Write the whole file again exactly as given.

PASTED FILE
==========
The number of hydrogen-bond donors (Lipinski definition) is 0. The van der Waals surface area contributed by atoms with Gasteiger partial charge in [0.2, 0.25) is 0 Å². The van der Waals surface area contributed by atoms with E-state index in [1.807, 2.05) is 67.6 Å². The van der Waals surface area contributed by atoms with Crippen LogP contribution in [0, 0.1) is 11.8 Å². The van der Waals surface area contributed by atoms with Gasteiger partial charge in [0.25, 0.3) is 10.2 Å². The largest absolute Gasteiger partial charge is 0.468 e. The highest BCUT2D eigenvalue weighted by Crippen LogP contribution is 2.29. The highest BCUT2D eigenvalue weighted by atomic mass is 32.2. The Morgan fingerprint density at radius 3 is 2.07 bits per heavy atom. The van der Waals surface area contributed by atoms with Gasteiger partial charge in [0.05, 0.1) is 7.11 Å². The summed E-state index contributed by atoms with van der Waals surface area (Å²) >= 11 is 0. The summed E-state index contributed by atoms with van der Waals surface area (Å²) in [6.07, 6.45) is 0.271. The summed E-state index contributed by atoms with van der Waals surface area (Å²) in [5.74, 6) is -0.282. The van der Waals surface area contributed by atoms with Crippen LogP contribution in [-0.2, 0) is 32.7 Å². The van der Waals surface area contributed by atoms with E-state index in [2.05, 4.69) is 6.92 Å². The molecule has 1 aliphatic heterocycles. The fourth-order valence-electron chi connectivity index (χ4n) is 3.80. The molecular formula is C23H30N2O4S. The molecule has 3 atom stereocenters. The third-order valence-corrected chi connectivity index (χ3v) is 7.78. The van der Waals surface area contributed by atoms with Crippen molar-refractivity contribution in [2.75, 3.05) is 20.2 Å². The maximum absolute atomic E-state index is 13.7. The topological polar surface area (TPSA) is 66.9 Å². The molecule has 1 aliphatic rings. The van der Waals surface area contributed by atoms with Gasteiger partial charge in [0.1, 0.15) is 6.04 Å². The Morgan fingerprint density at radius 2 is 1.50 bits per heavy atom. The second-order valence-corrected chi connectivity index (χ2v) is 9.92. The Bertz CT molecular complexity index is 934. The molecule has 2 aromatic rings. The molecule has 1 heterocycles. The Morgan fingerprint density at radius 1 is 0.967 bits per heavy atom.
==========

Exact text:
The number of hydrogen-bond donors (Lipinski definition) is 0. The van der Waals surface area contributed by atoms with Gasteiger partial charge in [0.2, 0.25) is 0 Å². The van der Waals surface area contributed by atoms with E-state index in [1.807, 2.05) is 67.6 Å². The van der Waals surface area contributed by atoms with Crippen LogP contribution in [0, 0.1) is 11.8 Å². The van der Waals surface area contributed by atoms with Gasteiger partial charge in [0.25, 0.3) is 10.2 Å². The largest absolute Gasteiger partial charge is 0.468 e. The highest BCUT2D eigenvalue weighted by Crippen LogP contribution is 2.29. The highest BCUT2D eigenvalue weighted by atomic mass is 32.2. The Morgan fingerprint density at radius 3 is 2.07 bits per heavy atom. The van der Waals surface area contributed by atoms with Gasteiger partial charge in [0.05, 0.1) is 7.11 Å². The summed E-state index contributed by atoms with van der Waals surface area (Å²) >= 11 is 0. The summed E-state index contributed by atoms with van der Waals surface area (Å²) in [6.07, 6.45) is 0.271. The summed E-state index contributed by atoms with van der Waals surface area (Å²) in [5.74, 6) is -0.282. The van der Waals surface area contributed by atoms with Crippen LogP contribution in [-0.2, 0) is 32.7 Å². The van der Waals surface area contributed by atoms with E-state index in [2.05, 4.69) is 6.92 Å². The molecule has 1 aliphatic heterocycles. The fourth-order valence-electron chi connectivity index (χ4n) is 3.80. The molecular formula is C23H30N2O4S. The molecule has 3 atom stereocenters. The third-order valence-corrected chi connectivity index (χ3v) is 7.78. The van der Waals surface area contributed by atoms with Crippen molar-refractivity contribution in [2.75, 3.05) is 20.2 Å². The maximum absolute atomic E-state index is 13.7. The topological polar surface area (TPSA) is 66.9 Å². The molecule has 1 aliphatic rings. The van der Waals surface area contributed by atoms with Gasteiger partial charge in [0.1, 0.15) is 6.04 Å². The Morgan fingerprint density at radius 2 is 1.50 bits per heavy atom. The second-order valence-corrected chi connectivity index (χ2v) is 9.92. The Bertz CT molecular complexity index is 934. The molecule has 2 aromatic rings. The molecule has 1 heterocycles. The Morgan fingerprint density at radius 1 is 0.967 bits per heavy atom.